Outbreak doesn't have any noteworthy new features, but it does have one noteworthy new shortcoming. Like the previous game, this one lets you import your saved data so that you can start with the same items and experience levels you had at the conclusion of Mutation. However, the very first challenge you're presented with in the game is a solo dungeon crawl that your character may be ill equipped to deal with unless you kept leveling up after you finished Mutation. For whatever reason, none of your party members will join up with you until you pass this dungeon, which means you'll have an inordinately difficult time even trying to level up all by yourself if you're not well equipped to handle the dungeon. So not only is the game repetitive right from the start, but it can be very frustrating at first, too. For what it's worth, once you get past this first hurdle, the going gets easier.
Only a couple of new characters will join you on your quest this time around, though most all the game's characters are so one-dimensional and so similar in battle that this hardly seems to matter. Likewise, there's just one new town (in which you can raise a couple more types of those piglike grunties), but since all the towns in the game are devoid of anything but the same rudimentary shops and services, there just as well could have been no new town at all. At least Outbreak is somewhat less miserly with the cutscenes and story sequences than Mutation. You do finally start to get a sense of how the series is going to wrap up. Still, the dialogue is as inane as ever. Characters speak in non sequiturs--a poor translation from the original Japanese seems at least partly responsible--and their exchanges will leave you scratching your head more often than not. Some of the character designs of this series may seem appealing, thanks to the concept work by Evangelion's Yoshiyuki Sadamoto, but don't expect any meaningful character development to take place during the course of this game. Do expect, however, more of those pointless e-mail exchanges between the main character and his friends.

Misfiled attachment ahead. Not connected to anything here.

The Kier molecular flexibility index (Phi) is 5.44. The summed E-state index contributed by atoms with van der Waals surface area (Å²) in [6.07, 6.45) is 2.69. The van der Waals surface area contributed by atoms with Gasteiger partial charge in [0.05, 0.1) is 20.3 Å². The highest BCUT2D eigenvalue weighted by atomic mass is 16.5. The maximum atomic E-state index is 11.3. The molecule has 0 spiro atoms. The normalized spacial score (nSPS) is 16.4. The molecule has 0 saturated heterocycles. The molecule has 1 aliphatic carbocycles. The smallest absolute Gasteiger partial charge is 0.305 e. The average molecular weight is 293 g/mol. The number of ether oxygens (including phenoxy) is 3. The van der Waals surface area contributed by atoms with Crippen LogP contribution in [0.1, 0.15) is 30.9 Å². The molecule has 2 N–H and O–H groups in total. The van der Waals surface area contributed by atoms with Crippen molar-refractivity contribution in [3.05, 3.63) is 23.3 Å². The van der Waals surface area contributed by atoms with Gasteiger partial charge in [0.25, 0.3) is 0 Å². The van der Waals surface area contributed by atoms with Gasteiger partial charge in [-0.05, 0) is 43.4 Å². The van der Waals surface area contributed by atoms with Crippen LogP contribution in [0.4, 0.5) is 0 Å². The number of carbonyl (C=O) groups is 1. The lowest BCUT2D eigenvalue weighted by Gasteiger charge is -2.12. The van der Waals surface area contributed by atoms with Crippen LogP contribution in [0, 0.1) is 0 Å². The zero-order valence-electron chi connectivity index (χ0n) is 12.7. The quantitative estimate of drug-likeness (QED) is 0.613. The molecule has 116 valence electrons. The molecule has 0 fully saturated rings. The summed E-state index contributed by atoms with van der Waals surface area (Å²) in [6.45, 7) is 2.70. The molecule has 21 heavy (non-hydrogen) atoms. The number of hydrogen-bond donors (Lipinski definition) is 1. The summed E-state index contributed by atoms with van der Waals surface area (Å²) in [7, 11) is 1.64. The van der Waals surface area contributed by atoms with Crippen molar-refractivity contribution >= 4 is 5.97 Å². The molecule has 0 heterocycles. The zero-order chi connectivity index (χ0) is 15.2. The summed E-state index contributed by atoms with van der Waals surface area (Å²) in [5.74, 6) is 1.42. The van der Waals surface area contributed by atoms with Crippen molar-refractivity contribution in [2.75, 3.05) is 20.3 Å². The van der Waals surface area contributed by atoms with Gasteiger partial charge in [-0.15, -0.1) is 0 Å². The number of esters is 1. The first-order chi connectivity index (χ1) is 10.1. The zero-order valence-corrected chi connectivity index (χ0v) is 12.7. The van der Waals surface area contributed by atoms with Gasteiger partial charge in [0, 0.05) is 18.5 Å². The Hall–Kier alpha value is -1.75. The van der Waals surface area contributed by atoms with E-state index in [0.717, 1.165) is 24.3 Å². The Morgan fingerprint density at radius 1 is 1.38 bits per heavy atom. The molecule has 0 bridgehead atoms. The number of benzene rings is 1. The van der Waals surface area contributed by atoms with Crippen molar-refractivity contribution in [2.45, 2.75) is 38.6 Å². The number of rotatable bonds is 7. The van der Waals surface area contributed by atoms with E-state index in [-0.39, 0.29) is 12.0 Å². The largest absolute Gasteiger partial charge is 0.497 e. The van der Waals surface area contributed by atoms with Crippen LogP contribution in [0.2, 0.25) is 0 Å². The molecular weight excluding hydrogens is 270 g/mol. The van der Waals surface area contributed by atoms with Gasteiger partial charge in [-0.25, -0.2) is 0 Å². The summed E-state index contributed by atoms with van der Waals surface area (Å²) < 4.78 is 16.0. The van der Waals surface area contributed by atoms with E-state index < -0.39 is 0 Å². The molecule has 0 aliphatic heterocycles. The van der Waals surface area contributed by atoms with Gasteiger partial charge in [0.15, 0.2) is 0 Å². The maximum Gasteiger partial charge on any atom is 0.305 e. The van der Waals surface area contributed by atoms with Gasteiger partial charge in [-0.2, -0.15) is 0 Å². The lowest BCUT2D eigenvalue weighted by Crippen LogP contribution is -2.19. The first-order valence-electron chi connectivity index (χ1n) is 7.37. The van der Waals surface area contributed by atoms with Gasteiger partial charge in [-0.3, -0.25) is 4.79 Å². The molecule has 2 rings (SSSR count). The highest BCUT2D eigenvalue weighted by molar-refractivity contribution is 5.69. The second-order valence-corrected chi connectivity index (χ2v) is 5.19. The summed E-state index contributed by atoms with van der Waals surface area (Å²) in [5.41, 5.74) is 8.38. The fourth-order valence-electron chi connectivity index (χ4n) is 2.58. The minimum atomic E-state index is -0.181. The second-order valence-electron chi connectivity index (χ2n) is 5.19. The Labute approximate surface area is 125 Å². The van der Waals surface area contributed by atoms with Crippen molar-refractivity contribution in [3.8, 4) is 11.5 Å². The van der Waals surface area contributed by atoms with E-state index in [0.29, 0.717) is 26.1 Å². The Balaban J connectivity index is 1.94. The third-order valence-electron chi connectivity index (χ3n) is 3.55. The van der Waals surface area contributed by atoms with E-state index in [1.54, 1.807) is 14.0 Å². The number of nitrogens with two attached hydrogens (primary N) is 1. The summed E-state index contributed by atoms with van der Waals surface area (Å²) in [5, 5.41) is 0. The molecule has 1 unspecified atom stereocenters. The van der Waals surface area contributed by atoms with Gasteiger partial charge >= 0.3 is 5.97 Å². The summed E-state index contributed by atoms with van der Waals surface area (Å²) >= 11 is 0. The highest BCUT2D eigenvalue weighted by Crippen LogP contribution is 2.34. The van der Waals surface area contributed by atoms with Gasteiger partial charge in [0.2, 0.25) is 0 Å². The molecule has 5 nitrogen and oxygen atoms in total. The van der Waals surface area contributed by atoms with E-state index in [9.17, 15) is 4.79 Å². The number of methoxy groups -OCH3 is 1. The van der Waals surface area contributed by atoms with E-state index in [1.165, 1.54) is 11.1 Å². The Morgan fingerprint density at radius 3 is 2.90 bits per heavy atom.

Like its predecessors, Outbreak is a full-priced product, though it comes bundled with an anime DVD that at this point may well be more enticing than the actual game. At any rate, Outbreak just doesn't make for a satisfying experience--not unless, for some reason, you love the previous games and you're comfortable spending still more time and more money on a game you've already played through twice, just to see a few more cutscenes. In the end, Outbreak gives more weight to the argument that .hack probably should have been one $50, 30-hour game instead of four $50, 20-hour games. Of course, a fourth and final installment yet remains, but in the wake of this third game, one would have due cause to be skeptical about it.